The Orkney surveys heralded the start of almost 2 months of in, on and underwater activity. Mid-July saw the team travel to the Isle of Wight to commence activities at our sites in The Solent. For those unfamiliar with the geography ‘The Solent’ is the strait between the Isle of Wight and mainland UK, and it is a major shipping lane for freight, passenger, hovercraft, and military vessels. The waterway is also heavily utilised for recreational boating and yachting. Much of the coastline is designated as a Special Area of Conservation (and is included in the Isle of Wight Area of Outstanding Natural Beauty). The Isle of Wight is also designated as an UNESCO Biosphere reserve. We spent the week there checking on last year’s restoration trials, engaging with the local community and collecting more seeds for further restoration activities next year.

The first two weeks of August were spent in the Pen Llŷn a’r Sarnau Special Area of Conservation in the seagrass meadow at Porthdinllaen. Porthdinllaen was originally built to be a fishing port due to the presence of the natural harbour - the bay has over 40 hectares of safe anchorage. Today the site gets extremely busy in the summer, in part due to the presence of the (now famous) Tŷ Coch Inn. With so many people flocking to the beach each summer it is a wonderful opportunity to introduce people to seagrass and to share our passion with people on the beach.


Community engagement on the Isle of Wight

Community engagement is a central pillar Project Seagrass, and the Isle of Wight provided a fantastic opportunity for people to join them in the field.

The Seagrass meadow at Porthdinllaen

The seagrass at Porthdinllaen. Project Seagrass have spent more time studying this meadow than any other in the UK.

The final two weeks of August were then spent back in Orkney, but this time instead of biodiversity surveys we were out in the meadows conducting reproductive surveys to try to quantify the number of seeds the meadows are producing. Informed by this data, we were then able to conduct targeted collection of seagrass seeds for processing at The Ecology Centre in Fife. These seeds will be planted early next Spring in the Firth of Forth.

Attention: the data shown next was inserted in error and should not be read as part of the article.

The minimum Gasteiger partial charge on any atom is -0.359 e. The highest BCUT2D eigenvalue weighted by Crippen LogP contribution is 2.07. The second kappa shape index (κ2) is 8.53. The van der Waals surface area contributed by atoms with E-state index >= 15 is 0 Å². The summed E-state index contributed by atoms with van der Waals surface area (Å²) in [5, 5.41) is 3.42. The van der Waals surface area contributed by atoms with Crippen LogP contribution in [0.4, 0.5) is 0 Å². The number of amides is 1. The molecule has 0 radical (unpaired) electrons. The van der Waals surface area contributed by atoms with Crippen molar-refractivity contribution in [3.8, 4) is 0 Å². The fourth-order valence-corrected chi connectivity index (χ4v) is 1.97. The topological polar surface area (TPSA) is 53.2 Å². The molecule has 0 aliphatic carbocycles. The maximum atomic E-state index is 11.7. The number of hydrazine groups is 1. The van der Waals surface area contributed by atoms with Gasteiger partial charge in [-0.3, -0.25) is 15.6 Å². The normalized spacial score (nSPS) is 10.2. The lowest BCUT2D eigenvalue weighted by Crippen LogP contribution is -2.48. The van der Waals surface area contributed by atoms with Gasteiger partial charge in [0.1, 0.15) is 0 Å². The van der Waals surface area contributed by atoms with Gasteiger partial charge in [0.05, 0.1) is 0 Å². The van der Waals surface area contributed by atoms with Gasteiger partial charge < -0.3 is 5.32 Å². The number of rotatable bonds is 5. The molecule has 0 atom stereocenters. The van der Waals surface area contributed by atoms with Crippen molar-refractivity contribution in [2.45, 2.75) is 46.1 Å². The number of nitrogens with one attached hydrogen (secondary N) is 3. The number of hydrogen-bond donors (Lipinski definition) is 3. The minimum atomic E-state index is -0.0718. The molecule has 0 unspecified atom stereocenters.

This trip was also an opportunity to get our WingtraOne drone airborne to try and capture more data on meadow size and location. Whenever we visit Orkney, we are amazed at the extent of the seagrass meadows, but if anything, each visit for us highlights to us just how much work there is to be done to in mapping this precious resource. Our nature agencies need to know where it is!

Looking back at this summer and the hive of activity, and then looking further back at the activities of the last 24 months, I’m frankly amazed by just how much we’ve seen the British seagrass community grow, and indeed how we’ve seen a growth in Project Seagrass that reflects that interest. Project Seagrass will be 10 years old in 2023, and so we wanted to take some time to pause on reflect on our journey, but also to look to the future and chart our course together for the next decade.

So, our final update for the year is with respect to our Project Seagrass ‘Strategy Days’ in early October. We managed to get the whole team together (even those currently in Malaysia and Australia who dialled in on ZOOM). It was a wonderful few days of presentations and discussion, and the input and feedback we’ve had from the team has been invaluable in helping to shape our strategy document. There is certainly a reason that they say “If you want to go fast, go alone. If you want to go far, go together.”

Our strategy days were also the perfect opportunity to announce our new CEO, Dr Leanne Cullen-Unsworth. We are all thrilled that Leanne is taking us into our second decade as an organisation, and we look forward to sharing our strategy with you all in the new year. But for now, it’s back to COP27 and the next ‘best chance’ to save our species.


Find out more about Project Seagrass and follow their work here.